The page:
Into DS SM? These Exotic French Concept Car Drawings Might Turn You On
Fifty years after the Citroën SM debuted, DS envisions what a modern SM might look like.
Citroën first took the wraps off of the jaw-dropping SM 50 years ago at the 1970 Geneva motor show, and the automotive world has never been the same since. The SM took the principles of Citroën's infamous and gorgeous DS and applied them to a Maserati-powered grand touring car. A French one.
With its 180-hp Italian-designed 2.7-liter V-6 engine, the front-wheel-drive SM sauntered to 60 mph in a manufacturer-estimated 8.2 seconds and on to a top speed of nearly 140 mph-plenty fast for the era. It didn't hurt that Citroën matched the SM's reasonable straight-line performance with attractive and aerodynamic bodywork, but clearly the latter was more the point of the SM. Not to mention, the SM's technology and complexity were as wowing as its styling.
Penned by Robert Opron, the SM's teardrop shape endowed it with an approximate coefficient of drag of 0.33. Accompanying its sleek shape were attractive design details such as a transparent cover for the headlights and front license plate, rear-wheel fairings, and a Kamm tail. The purposeful and handsome looks of the SM didn't go unnoticed either, and the French fastback's styling continues to influence modern automotive designers.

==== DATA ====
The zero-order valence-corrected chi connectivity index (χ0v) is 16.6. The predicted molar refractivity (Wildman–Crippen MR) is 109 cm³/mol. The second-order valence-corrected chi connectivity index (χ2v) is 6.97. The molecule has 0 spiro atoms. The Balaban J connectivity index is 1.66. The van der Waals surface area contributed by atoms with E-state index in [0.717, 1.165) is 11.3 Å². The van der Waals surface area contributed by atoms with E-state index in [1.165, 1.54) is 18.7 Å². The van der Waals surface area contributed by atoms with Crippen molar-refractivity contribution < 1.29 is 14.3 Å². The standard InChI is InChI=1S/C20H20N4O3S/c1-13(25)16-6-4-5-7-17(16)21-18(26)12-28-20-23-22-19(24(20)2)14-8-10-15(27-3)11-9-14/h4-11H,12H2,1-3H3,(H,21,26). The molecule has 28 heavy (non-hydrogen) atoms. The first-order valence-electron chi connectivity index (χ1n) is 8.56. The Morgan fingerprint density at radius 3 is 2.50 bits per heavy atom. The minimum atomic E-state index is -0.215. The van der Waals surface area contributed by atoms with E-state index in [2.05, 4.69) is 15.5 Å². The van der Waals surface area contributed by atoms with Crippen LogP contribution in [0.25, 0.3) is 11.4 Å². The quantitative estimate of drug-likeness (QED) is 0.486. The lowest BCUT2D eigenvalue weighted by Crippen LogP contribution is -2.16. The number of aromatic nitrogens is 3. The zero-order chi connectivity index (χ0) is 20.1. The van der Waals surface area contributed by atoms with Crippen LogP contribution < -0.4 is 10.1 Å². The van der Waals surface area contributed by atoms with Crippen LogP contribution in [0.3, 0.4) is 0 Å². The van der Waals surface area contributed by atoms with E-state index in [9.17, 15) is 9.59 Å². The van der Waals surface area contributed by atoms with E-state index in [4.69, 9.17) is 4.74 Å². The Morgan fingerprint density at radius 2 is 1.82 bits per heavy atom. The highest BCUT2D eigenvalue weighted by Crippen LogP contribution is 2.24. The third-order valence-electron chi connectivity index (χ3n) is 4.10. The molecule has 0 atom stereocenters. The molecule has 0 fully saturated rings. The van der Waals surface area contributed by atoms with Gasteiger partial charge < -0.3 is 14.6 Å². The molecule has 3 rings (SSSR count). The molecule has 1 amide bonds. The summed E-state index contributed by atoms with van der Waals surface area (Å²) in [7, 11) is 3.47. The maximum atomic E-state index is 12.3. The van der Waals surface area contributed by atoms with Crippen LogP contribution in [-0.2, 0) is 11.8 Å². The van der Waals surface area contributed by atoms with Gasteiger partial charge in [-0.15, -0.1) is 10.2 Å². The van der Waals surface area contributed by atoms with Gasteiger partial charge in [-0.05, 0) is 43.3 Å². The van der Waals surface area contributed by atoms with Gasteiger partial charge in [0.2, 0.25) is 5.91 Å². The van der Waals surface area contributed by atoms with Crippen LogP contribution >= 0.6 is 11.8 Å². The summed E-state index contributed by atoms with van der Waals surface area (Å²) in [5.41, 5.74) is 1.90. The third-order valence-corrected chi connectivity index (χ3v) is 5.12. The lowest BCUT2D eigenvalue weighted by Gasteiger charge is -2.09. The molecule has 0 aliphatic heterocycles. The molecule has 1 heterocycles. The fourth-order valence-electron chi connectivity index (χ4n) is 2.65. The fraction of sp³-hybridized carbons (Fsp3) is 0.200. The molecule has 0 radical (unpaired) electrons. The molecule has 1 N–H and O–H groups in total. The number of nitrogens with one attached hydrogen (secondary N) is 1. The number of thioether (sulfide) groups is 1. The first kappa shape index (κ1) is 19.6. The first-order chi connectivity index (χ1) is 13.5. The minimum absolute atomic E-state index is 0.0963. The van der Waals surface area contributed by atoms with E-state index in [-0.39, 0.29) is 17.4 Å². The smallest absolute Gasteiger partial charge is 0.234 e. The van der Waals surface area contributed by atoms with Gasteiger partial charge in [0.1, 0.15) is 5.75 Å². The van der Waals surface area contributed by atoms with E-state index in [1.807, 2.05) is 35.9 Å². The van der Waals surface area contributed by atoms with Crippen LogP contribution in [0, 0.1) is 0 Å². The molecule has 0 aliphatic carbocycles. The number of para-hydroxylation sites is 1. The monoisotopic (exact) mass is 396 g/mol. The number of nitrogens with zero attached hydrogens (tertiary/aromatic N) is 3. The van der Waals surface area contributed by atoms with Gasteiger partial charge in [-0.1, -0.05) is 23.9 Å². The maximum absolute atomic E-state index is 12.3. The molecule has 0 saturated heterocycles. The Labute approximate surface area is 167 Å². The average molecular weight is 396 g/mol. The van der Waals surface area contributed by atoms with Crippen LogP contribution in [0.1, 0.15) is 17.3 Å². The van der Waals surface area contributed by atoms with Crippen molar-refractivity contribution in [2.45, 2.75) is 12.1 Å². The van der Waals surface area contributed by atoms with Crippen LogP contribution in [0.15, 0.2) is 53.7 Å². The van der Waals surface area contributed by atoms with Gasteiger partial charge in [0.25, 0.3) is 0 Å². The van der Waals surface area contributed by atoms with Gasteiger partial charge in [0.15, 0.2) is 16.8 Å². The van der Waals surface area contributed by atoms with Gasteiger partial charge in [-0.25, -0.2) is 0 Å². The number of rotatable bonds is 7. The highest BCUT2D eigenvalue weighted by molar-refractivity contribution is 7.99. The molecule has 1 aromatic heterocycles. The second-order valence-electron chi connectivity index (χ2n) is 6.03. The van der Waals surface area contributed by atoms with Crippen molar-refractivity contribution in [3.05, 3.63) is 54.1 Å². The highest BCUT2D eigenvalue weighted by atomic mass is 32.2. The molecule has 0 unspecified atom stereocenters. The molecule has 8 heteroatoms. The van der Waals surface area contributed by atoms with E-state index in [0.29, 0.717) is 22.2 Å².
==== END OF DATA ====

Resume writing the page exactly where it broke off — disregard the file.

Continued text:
No surprise, then, that Citroën's standalone luxury division, DS, hopes to capitalize on the SM's acclaim by envisioning what a modern variant of the vehicle might look like. Rather than offer SM enthusiasts the chance to view one singular vision of a new-age SM, DS is giving devotees of the vehicle the opportunity to see six different design options.
Each sketch stems from the brand's Paris design studio, and SM fans are invited to log onto DS's Facebook, Twitter, and Instagram pages to vote on the winning design in a bracket-style competition. Alas, DS didn't announce what the winner of the competition receives, but it did share that those who participate in voting will get a signed print of one of these contemporary-looking SMs.
Frankly, we don't really care which design ultimately wins out, as we're just glad to get a look at what a modern SM might look like if it was reborn for the 21st century and to grab a signed print for ourselves.